By Chuck Woodbury
Have you heard the name Dick Cole? He died last Tuesday at age 103. He lived in the little Texas Hill Country town of Comfort, where he was a living legend.
I learned about him when I was there a year ago. I tried to interview him, but no luck.
On April 18, 1942, Cole was the co-pilot of a B-25 bomber that took off on what most considered a suicide mission. The pilot of the plane was Colonel Jimmy Doolittle, and “The Doolittle’s Raiders” as they came to be known, were headed to Tokyo.
It would be America’s response to Pearl Harbor — a surprise attack on the Japanese homeland that its citizens were told would never happen. Sixteen B-25s, stripped of any extra weight, took off from the aircraft carrier the USS Hornet bound for Tokyo, where they would drop their bombs at low altitude and keep going toward China.
It was thought unlikely they would make it because they could not carry enough fuel. But, miraculously, the planes picked up a tailwind. Cole’s plane reached China, where he and his crew bailed out and eventually were led to freedom by Chinese Nationalist guerrillas. Three “Raiders” died in the operation and four were captured by the Japanese and executed or starved to death.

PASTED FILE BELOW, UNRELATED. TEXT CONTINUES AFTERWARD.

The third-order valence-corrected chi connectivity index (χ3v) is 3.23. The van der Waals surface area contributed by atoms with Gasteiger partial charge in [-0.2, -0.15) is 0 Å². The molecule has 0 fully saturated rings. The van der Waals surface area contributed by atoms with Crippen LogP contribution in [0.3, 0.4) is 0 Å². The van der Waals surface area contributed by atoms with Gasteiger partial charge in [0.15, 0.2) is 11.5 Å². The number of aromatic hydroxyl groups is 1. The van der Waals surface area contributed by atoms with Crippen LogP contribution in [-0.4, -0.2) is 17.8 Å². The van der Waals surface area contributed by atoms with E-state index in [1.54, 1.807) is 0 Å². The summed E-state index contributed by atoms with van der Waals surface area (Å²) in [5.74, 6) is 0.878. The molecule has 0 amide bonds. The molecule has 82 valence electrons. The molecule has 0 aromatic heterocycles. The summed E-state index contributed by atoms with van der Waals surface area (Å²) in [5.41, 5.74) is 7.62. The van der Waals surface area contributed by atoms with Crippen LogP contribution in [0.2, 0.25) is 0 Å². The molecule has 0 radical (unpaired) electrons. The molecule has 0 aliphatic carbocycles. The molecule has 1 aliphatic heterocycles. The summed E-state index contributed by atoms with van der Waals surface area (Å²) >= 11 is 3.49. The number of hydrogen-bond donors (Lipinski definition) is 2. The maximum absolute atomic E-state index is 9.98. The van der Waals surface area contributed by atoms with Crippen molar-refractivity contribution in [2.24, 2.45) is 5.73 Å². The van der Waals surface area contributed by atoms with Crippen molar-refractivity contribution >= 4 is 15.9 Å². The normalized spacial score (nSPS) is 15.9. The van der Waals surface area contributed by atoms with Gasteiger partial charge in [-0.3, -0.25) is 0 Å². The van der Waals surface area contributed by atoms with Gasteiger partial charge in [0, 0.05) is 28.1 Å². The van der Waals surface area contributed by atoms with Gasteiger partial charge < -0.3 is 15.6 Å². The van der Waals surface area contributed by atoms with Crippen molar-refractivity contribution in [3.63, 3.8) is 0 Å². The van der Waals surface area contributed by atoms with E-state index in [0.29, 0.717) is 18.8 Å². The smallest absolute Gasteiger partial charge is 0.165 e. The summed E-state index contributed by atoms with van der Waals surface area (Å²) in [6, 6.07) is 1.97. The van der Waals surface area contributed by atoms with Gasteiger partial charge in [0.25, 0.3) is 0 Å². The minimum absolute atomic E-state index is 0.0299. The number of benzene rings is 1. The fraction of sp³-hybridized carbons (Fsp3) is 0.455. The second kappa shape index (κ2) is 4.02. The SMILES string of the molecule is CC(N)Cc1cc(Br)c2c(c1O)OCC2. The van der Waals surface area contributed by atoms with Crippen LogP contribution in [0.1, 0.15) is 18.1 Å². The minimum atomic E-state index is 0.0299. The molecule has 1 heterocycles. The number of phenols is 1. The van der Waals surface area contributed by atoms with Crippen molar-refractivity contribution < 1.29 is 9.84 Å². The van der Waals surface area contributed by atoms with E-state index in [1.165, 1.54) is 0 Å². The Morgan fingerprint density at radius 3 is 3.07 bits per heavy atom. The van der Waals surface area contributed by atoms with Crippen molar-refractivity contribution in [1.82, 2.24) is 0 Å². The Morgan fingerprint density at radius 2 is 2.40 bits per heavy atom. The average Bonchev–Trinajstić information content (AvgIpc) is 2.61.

The daring raid stunned Japan and is credited with boosting U.S. morale and helping turn the tide of the war in the Pacific.
Cole was soon back in action, flying more than 100 missions on the dangerous Hump route over the Himalayas between India and Burma. The Doolittle Raiders received the Congressional Gold Medal in 2015. Cole was last survivor of the group. With this death goes the last living link to one of the most famous military missions in American history.
Cole will be buried in Arlington National Cemetery. If you are wearing a hat right now, tip it to this hero. If you want to learn more about him and the mission, read his wonderful book “Dick Cole’s War.”